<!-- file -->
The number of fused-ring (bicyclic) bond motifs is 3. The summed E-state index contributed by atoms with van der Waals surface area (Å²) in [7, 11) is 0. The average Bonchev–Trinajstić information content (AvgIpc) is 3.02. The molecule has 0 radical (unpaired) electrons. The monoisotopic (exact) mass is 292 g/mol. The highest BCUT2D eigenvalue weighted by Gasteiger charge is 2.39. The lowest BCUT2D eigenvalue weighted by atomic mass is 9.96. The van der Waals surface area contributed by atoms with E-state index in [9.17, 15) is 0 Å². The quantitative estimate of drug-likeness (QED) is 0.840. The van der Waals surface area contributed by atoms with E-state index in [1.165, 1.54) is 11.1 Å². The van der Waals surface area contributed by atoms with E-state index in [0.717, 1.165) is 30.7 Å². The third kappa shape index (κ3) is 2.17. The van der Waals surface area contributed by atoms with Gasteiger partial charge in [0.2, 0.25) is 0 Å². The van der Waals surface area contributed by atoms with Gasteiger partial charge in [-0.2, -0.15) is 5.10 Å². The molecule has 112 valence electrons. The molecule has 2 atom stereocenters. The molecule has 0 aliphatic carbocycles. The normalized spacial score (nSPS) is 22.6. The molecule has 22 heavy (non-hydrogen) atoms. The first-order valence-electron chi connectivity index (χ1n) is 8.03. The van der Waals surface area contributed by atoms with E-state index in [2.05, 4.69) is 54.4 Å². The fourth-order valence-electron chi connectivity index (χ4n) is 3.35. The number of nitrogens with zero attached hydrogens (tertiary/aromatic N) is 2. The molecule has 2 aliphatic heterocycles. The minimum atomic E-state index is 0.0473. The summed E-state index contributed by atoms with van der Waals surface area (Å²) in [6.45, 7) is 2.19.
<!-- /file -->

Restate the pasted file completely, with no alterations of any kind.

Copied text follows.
The number of fused-ring (bicyclic) bond motifs is 3. The summed E-state index contributed by atoms with van der Waals surface area (Å²) in [7, 11) is 0. The average Bonchev–Trinajstić information content (AvgIpc) is 3.02. The molecule has 0 radical (unpaired) electrons. The monoisotopic (exact) mass is 292 g/mol. The highest BCUT2D eigenvalue weighted by Gasteiger charge is 2.39. The lowest BCUT2D eigenvalue weighted by atomic mass is 9.96. The van der Waals surface area contributed by atoms with E-state index in [9.17, 15) is 0 Å². The quantitative estimate of drug-likeness (QED) is 0.840. The van der Waals surface area contributed by atoms with E-state index in [1.165, 1.54) is 11.1 Å². The van der Waals surface area contributed by atoms with E-state index in [0.717, 1.165) is 30.7 Å². The third kappa shape index (κ3) is 2.17. The van der Waals surface area contributed by atoms with Gasteiger partial charge in [0.2, 0.25) is 0 Å². The van der Waals surface area contributed by atoms with Gasteiger partial charge in [-0.2, -0.15) is 5.10 Å². The molecule has 112 valence electrons. The molecule has 2 atom stereocenters. The molecule has 0 aliphatic carbocycles. The normalized spacial score (nSPS) is 22.6. The molecule has 22 heavy (non-hydrogen) atoms. The first-order valence-electron chi connectivity index (χ1n) is 8.03. The van der Waals surface area contributed by atoms with E-state index in [2.05, 4.69) is 54.4 Å². The fourth-order valence-electron chi connectivity index (χ4n) is 3.35. The number of nitrogens with zero attached hydrogens (tertiary/aromatic N) is 2. The molecule has 2 aliphatic heterocycles. The minimum atomic E-state index is 0.0473. The summed E-state index contributed by atoms with van der Waals surface area (Å²) in [6.45, 7) is 2.19.